Sixth Field Regiment, with lines laid out across most difficult country, was in position by the night of 10–11 April in the valley south and west of Lava. Twenty-ninth Battery on the right was to support 18 Battalion; 30 Battery, less B Troop, to support 19 Battalion. B Troop had been placed farther forward, just south of the Borsana ridge to the east of the pass, to cover the bridge across the Aliakmon River. The observation points along the edge of the escarpment had ‘a wonderful field of view of a most extensive zone’; they were used by the Survey Troop after it was hurriedly brought over from Olympus Pass on 11–12 April.

Next day, 11 April, a battery of 7 Medium Regiment, Royal Artillery, came under command to provide counter-battery fire and to cover the Aliakmon bridge. Both troops were placed well back at the southern end of the pass, the engineers plotting a 400-yard branch road and a Palestinian Labour Company, fresh from Tobruk, completing the work.

The section of 6 Field Company (Lieutenant Kelsall4) had fortunately come north with more than the normal demolition equipment. Weeks before it had taken over from the Naval Ordnance Stores at Piræus some twenty-three depth-charges, each containing 360 pounds of TNT. It had taken these treasures over the moun-

1 Maj C. Wilson, m.i.d., MC (Gk); born England, 25 Aug 1907; insurance clerk; killed in action 21 May 1941.

2 Maj C. A. Borman, MBE, ED, m.i.d.; Upper Hutt; born Rangiora, 25 Jun 1906; public servant; coy comd Div Sigs Jul 1942–Dec 1943; G2 Sigs, Army HQ, May 1944–Jul 1945; OC Army Sigs Jul–Oct 1945.

3 Lt-Col H. W. D. Blake, m.i.d.; Invercargill; born Christchurch, 23 Jun 1903; schoolteacher; CO 17 Fd Regt, 3 NZ Div.

4 Capt D. V. C. Kelsall, m.i.d.; London; born Taihape, 13 Dec 1913; civil engineering student; p.w. 9 May 1941.

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to Katerini, back again to the main highway and north to the Servia area, where they were to be the most effective road demolitions in the whole campaign. The destruction of the bridge over the Aliakmon River was a task for 580 Army Troops Company, Royal Engineers, but all demolitions from Servia to the pass and southwards towards Elasson were the responsibility of the New Zealanders. So next day, in spite of strafing and dive-bombing, the work began on the concrete bridge outside Servia and on the three anti-tank ditches along the road to the crest of the escarpment. Westwards from there along the road to Prosilion was another anti-tank ditch; southwards there was the highway to Elevtherokhorion, where the road came in from Mount Olympus and 5 Brigade. In all these places demolitions had to be prepared.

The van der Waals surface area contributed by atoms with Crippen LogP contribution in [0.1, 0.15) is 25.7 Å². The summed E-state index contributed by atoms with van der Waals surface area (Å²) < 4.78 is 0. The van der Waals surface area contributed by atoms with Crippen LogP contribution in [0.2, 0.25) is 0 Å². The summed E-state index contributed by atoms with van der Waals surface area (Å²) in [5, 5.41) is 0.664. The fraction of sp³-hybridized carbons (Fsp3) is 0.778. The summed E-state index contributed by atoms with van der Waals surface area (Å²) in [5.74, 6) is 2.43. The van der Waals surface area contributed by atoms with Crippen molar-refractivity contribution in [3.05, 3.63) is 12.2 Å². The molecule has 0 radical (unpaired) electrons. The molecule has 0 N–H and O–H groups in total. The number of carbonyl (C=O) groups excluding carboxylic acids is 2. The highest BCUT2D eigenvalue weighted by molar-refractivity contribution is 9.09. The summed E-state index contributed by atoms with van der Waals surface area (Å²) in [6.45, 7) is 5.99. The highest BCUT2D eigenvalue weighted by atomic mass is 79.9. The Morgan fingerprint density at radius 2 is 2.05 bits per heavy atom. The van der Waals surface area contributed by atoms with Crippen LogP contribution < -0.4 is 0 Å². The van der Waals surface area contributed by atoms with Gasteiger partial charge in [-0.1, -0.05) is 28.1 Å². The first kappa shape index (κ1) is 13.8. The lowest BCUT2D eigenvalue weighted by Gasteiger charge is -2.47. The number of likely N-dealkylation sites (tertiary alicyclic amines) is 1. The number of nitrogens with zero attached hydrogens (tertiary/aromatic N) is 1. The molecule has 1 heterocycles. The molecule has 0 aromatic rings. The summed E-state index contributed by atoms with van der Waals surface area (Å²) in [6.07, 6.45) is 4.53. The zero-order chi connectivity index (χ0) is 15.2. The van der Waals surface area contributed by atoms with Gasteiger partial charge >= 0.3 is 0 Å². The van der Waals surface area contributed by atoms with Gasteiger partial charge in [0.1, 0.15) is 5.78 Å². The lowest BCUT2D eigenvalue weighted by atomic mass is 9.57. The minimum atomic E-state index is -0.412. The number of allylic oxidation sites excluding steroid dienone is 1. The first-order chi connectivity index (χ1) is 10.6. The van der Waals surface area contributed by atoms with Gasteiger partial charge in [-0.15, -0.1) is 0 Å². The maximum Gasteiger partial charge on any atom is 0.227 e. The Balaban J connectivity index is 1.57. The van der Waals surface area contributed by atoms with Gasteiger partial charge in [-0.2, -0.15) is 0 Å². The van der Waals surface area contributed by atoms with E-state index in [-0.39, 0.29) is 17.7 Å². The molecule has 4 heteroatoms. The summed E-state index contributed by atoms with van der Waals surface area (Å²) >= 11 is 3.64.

The medical unit with 4 Brigade Group was 5 Field Ambulance (Lieutenant-Colonel Twhigg1), which had moved into position on 10 April and now had its Main Dressing Station some eight miles north of Elevtherokhorion on the lee side of a prominent hill. Three miles forward A Company (Major Fisher2) established an Advanced Dressing Station and was immediately accepting patients, in spite of rain during the day and a snowfall during the night.

1 Brig J. M. Twhigg, DSO, ED, m.i.d.; Wellington; born Dunedin, 13 Sep 1900; physician; CO 5 Fd Amb Jul 1940–Nov 1941; p.w. Nov 1941; repatriated Apr 1942; ADMS 3 NZ Div Aug 1942–Apr 1943; DDMS 2 NZEF (IP) Apr 1943–Aug 1944; ADMS 2 NZEF (UK) Oct 1944–Feb 1946.

2 Col W. B. Fisher, OBE, ED, m.i.d.; born New Plymouth, 21 Jan 1898; Superintendent, Waipukurau Hospital; RMO 28 (Maori) Battalion Dec 1939–Aug 1940; 2 i/c 5 Fd Amb Aug 1940–May 1941; actg CO 6 Fd Amb May 1941; CO 21 Lt Fd Amb (NZ) Nov 1941–Dec 1942; 6 Fd Amb Feb 1943–Aug 1944; CO 1 Gen Hosp Aug 1944–Feb 1945; died 17 Jan 1956.